Life, the universe and everything

I’m late to Max Tegmark’s Life 3.0. For all its bestseller status, it didn’t do a lot for me. Probably more to do with me than the book. There’s a large chunk about the distant future and existential risk, which I can’t get interested in. There’s also a lot of physics and evolution, philosophy and cognitive science thrown in to the mix, at a very simplified level. And then there’s the love-in with Elon Musk – including a back cover blurb by the billionaire recently referred to by the Daily Star as a ‘car salesman’. Musk funded Tegmark’s Future of Life Institute. Life 3.0 was published in 2017, pre-Musk’s Twitter takeover and voyage into questionable political stances. But fundamentally, I couldn’t figure out what the book is trying to say, beyond that AI is changing things a lot.

Having said all that, there were some points that interested me. One is the idea of the substrate-independence of computation. Another – one that jumps out from the examples of AI use cases and how they can go wrong, rather than being made explicitly in the book – is that communication between AIs and humans will be fundamentally important to avoiding terrible mistakes. The UX design here is surely as important as any prompt engineering. The third is a section about the reported argument (by David Vladek) that self-driving cars whould be required to have their own car insurance, which will incentivise safety in their design. This raises a question about whether AIs could own property, and when you think about it one could instead require the owners of self-driving cars to take out the insurance. But it’s an interesting throught.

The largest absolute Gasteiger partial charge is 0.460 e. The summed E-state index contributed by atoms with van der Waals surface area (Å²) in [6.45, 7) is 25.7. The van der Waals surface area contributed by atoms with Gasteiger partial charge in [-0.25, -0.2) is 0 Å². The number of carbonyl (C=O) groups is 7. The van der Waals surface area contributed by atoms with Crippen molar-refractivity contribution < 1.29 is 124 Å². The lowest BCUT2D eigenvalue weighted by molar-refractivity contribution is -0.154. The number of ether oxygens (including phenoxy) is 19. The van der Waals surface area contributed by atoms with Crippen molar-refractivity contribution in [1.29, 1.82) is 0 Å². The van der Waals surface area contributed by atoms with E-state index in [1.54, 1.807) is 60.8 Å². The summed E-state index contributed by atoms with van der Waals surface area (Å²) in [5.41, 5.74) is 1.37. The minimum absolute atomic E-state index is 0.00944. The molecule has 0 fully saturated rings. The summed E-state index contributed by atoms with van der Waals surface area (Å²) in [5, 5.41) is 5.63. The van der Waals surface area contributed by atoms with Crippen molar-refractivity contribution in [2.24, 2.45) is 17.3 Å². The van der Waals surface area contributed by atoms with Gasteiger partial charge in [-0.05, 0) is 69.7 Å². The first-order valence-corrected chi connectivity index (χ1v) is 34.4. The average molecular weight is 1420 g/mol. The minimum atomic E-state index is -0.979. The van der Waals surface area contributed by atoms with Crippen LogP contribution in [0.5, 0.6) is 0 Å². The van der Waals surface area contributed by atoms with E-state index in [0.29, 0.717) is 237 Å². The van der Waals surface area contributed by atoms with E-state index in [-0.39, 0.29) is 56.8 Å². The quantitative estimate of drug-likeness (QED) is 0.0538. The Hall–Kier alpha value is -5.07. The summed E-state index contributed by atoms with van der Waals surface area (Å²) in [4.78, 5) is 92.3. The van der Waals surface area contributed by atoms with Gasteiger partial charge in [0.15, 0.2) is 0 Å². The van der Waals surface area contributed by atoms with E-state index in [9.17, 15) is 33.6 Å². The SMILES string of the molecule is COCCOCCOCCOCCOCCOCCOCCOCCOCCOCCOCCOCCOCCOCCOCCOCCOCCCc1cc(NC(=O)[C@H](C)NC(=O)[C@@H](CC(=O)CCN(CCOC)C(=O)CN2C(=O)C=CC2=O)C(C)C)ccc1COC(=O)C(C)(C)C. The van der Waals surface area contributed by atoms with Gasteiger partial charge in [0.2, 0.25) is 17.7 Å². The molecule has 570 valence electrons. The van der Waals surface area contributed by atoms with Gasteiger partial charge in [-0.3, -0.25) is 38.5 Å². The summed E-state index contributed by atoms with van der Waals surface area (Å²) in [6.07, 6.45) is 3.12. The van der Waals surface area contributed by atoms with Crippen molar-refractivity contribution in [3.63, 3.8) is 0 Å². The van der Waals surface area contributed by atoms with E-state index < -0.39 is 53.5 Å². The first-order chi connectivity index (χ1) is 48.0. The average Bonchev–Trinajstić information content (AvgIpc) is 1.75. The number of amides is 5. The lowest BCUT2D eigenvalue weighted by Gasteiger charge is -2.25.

I think Life 3.0 is worth a read nevertheless. (Yuval Noah Harari quite liked it – whatever you make of that.) It ranges widely over the kind of issues societies need to be thinking about as they let AIs operate, and is clearly-written – a good flight or train journey book.

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